The lower ends of the front chair leg extensions 64, 71 and their associated rear chair leg extensions 75, 81 are joined by a pair of parallel bottom rungs 82, 83, respectively, in order to provide a sturdy, well-constructed item of furniture. As shown in FIG. 1, the rung 82 (as well as the companion rung 83, not shown in FIG. 1) has rounded transverse ends 84, 85 to remove potentially hazardous sharp edges. The upper surface of the rung 82 also has a pair of vertical pins 86, 87 that protrude upwardly from the transverse ends of the rung in order to be received in individual mating holes 90, 91 formed in alignment with the respective pins in the lower surfaces of the front chair leg extension 64 and the rear chair leg extension 75. As previously mentioned with respect to the pins 63 and 74, set screws, wing nuts and the like all can be used to releasably lock the rung 84 and the associated pins 86, 87 to the leg extensions 64, 75.
Attention again is invited to FIG. 3 and the chair 11 which has safety strap 92 that passes through apertures 93, 94 formed in the backrest 13 above the lumbar support 14. The strap 92 has buckles 95, 96 that establish easy adjustments of the length of the strap 92 to match the dimension of the child occupying the chair 11 and to restrain the child from indulging in a potentially dangerous, side-to-side, swaying motion. Note in FIG. 5 that the strap 92 passes through a loop 97 in a tongue 100. To secure the child in the chair 11, the tongue is releasably inserted into a latch 101 that is joined by a link 102 and a rivet 103 to seat 12 of the chair.
To accommodate for the rapid growth of infants in the range from birth to two years of age, an additional pair of apertures 104, 105 are formed in the backrest 13 at equally spaced distances above the individually associated apertures 93, 94. These apertures 104, 105 permit the strap to be raised as the child who uses the chair 10 grows in height. To provide a more finished appearance for the high chair 10, as well as to prevent an unsightly and unhealthy accumulation of dirt, food and the like in these apertures 104, 105, flexible plastic plugs 106, 107 that have a generally mushroom shape are pressed, shank first, into the associated apertures as best shown in FIG. 1.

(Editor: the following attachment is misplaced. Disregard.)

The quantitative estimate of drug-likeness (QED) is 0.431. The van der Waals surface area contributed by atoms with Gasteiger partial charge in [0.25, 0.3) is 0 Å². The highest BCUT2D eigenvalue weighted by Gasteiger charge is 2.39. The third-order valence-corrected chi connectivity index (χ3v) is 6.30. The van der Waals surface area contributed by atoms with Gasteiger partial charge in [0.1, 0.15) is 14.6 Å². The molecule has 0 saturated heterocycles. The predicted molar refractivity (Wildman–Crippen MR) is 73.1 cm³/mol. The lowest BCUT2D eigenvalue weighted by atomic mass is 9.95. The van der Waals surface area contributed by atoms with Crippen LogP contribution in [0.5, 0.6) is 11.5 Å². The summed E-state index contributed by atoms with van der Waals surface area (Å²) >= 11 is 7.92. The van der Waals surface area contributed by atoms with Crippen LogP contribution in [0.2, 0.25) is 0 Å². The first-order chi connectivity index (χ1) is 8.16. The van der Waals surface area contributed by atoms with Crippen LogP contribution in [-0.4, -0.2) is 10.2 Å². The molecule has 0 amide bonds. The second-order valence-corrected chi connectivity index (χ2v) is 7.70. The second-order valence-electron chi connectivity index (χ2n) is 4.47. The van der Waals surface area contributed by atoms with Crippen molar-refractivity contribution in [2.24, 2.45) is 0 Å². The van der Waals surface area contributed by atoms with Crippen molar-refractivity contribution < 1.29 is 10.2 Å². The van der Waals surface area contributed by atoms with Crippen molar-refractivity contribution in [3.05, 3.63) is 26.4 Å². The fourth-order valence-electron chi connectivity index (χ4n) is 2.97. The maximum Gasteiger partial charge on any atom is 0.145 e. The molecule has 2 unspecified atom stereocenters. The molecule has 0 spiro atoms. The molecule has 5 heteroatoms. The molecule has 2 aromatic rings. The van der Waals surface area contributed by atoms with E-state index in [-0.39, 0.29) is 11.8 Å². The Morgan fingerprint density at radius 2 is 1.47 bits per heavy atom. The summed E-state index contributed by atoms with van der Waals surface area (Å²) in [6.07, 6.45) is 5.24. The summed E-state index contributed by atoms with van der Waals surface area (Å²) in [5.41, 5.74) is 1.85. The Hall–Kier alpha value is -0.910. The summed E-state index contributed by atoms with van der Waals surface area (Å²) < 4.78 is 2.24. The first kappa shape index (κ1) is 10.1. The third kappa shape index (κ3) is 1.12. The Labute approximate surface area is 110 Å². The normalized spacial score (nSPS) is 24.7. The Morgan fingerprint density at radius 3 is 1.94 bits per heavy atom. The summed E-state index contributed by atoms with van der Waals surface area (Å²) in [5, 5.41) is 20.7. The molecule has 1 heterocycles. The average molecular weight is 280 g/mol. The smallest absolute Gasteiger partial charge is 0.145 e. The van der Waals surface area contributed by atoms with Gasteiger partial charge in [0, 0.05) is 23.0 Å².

It will be recalled that modular use of the high chair 10 is an important feature of the invention. For example, FIG. 4 shows the chair 11, described above in connection with FIGS. 1 through 3, in a modular adaption to a child's rocking chair. As shown in FIG. 4 rungs 110, 111 have arcuate lower surfaces 112, 113 that ordinarily characterize the rungs of a rocking chair.
Members 114, 115 that protrude upwardly from the rungs 110, 111 engage the abutting ends of the front chair leg 61 and the rear chair leg 72 with which they are each aligned. Further in this connection, the footrest ear 65 and the leg brace ear 76 are sandwiched between their associated front and rear chair legs 65, 76 and the lower engaging members 114, 115 through a pin mechanism (not shown in FIG. 4) of the type described with respect to the front and rear chair leg extension 64, 75 (FIG. 1).
Clearly, the modular furniture described herein is subject to considerable modification. For instance, the flat rungs 82, 83 (FIG. 3) can be substituted for the arcuate rungs 110, 111 (FIG. 4) to convert the high chair into a comfortable child's non-rocking chair. As the child grows in height, the footrest 60 can be removed to permit the child's feet to rest directly on the floor. Further, the tray 25 can be used with or removed from the chair in any of the possible chair configurations.
Thus, the disassembled high chair can be reassembled as a child's table and chair combination. The tray 25 is removed from its position on the arm rests 21, 66 and the pins on the chair leg extension 64, 71, 75 and 81 (of which only the pins 63 and 74 are shown in FIG. 1) are inserted into respective holes (not shown in the drawing) in the lower horizontal surface 26 of the tray 25 in order to provide a table with four legs, and a separate infant's chair.
In operation, the hand grip 36 (FIG. 3) is drawn horizontally away from the tray 25 in the direction of arrow 116. As best shown in FIG. 2, the hand grip 36, so moved, pivots the bell crank 46 in a counter-clockwise direction and pivots the bell crank 47 in a clockwise direction. These pivoting movements withdraw the stops 53, 54 from their respective holes in the arm rests 21, 66, of which only the holes 22, 23, 24 in the arm rest 21 are shown in FIG. 1 of the drawing. The tray 25 then can slide off the arm rests 21, 66, that are received in the respective parallel grooves 31, 30 (FIG. 2) through manipulation of only one adult hand.